At 77, Sun Lakes resident Marc Ross is learning how to use a computer and he wants to protect himself from Internet scams and viruses that may find their way into his e-mail box.
So he became a Senior Sleuth.
Ross was among more than 30 seniors who attended Attorney General Terry Goddard’s Senior Anti-Crime University’s Senior Sleuth program Wednesday at the Sun Lakes Center of Chandler-Gilbert Community College. The program provides tips and advice to avoid becoming a crime victim.
The topics ranged from simple personal safety issues such as not letting unsolicited, unknown people into your home to high-tech fraud schemes that might find their way in via personal computers.
“I’m just starting to use a computer, so I wanted to learn some information that would be important to know when getting on the Internet,” said Ross. “I found this program very helpful and received some valuable information. Now, I can go home and tell my wife what I learned.”
Law enforcement officials say seniors are sometimes isolated from their families and more vulnerable to scams and other crimes such as identity theft. They more freely provide personal information over the phone to someone posing as an IRS agent, a charity or even a representative of a bank, authorities say.
“Never give out your personal information over the phone,” said Bob Brown, who retired from the Pinal County Attorney Office’s Elder Abuse Task Force and is now teaching seniors in Senior Sleuth programs across the state.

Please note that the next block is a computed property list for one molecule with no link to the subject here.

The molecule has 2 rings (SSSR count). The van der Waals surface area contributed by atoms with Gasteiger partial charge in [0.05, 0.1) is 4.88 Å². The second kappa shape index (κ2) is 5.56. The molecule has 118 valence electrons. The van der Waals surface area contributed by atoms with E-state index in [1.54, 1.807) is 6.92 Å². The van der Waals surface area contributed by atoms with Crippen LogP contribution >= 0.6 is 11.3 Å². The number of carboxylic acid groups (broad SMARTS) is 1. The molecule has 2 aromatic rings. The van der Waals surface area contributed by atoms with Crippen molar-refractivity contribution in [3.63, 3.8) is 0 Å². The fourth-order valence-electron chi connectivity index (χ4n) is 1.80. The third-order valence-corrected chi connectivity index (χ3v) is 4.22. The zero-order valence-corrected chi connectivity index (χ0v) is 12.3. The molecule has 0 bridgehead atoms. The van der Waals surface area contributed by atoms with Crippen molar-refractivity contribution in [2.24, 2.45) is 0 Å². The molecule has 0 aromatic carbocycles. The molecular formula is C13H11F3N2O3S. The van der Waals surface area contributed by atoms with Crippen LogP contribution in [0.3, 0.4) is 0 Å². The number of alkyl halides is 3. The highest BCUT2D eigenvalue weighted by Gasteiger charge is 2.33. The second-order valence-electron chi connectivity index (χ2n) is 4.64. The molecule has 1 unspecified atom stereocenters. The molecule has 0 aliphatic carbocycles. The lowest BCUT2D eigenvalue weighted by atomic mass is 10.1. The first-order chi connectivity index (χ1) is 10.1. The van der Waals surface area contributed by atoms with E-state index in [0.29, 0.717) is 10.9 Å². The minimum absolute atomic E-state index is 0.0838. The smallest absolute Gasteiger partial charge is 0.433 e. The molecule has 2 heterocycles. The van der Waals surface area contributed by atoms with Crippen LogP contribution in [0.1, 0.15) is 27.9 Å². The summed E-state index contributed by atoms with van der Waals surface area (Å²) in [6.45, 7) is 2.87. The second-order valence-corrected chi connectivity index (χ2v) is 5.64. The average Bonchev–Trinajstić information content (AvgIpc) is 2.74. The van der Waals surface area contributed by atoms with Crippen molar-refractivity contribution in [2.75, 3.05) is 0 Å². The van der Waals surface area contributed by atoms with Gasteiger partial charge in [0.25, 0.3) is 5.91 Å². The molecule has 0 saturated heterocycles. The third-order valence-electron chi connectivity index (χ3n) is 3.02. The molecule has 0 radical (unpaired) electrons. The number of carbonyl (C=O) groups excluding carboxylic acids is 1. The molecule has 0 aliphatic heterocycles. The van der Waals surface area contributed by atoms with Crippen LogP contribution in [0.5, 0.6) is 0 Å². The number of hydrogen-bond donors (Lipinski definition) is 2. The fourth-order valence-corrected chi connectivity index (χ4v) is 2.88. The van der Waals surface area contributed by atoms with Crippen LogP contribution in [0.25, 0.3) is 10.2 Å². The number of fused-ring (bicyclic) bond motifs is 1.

“No government agency such as the IRS will ask you for personal information over the phone,” Brown said. “They already have it. “No bank will notify you over the Internet that your account is in jeopardy or possibly will be closed and ask to enter your account number and other personal information and e-mail it back to them.”
For protection against viruses and scammers, Brown suggested purchasing spyware from a reputable computer or electronics store and installing firewall software to help avoid problems.
“By opening e-mails and communicating only with people you know or regularly correspond with, it greatly reduces your chances of encountering problems on the computer or being contacted by someone running a scam,” Brown said.
During another class about identity theft protection, Tom Reade, unit chief of the Attorney General’s Crime, Fraud and Victim Resource Center, told seniors that 95 percent of mail theft is liked to identity theft. Document shredders can help alleviate the threat of dumpster divers going through trash and stealing discarded mail.
Mary Kaye Allen, director of the Sun Lakes Center, said there hasn’t been a problem with crimes in the retirement community. But she said she decided to schedule the program because continuing education in crime prevention is important for any age.
“I’m interested in the well-being of our community,” Allen said. “Sometimes older people don’t have much social contact and these scammers come along and take advantage of them. We can’t grow old alone, we must be a community.”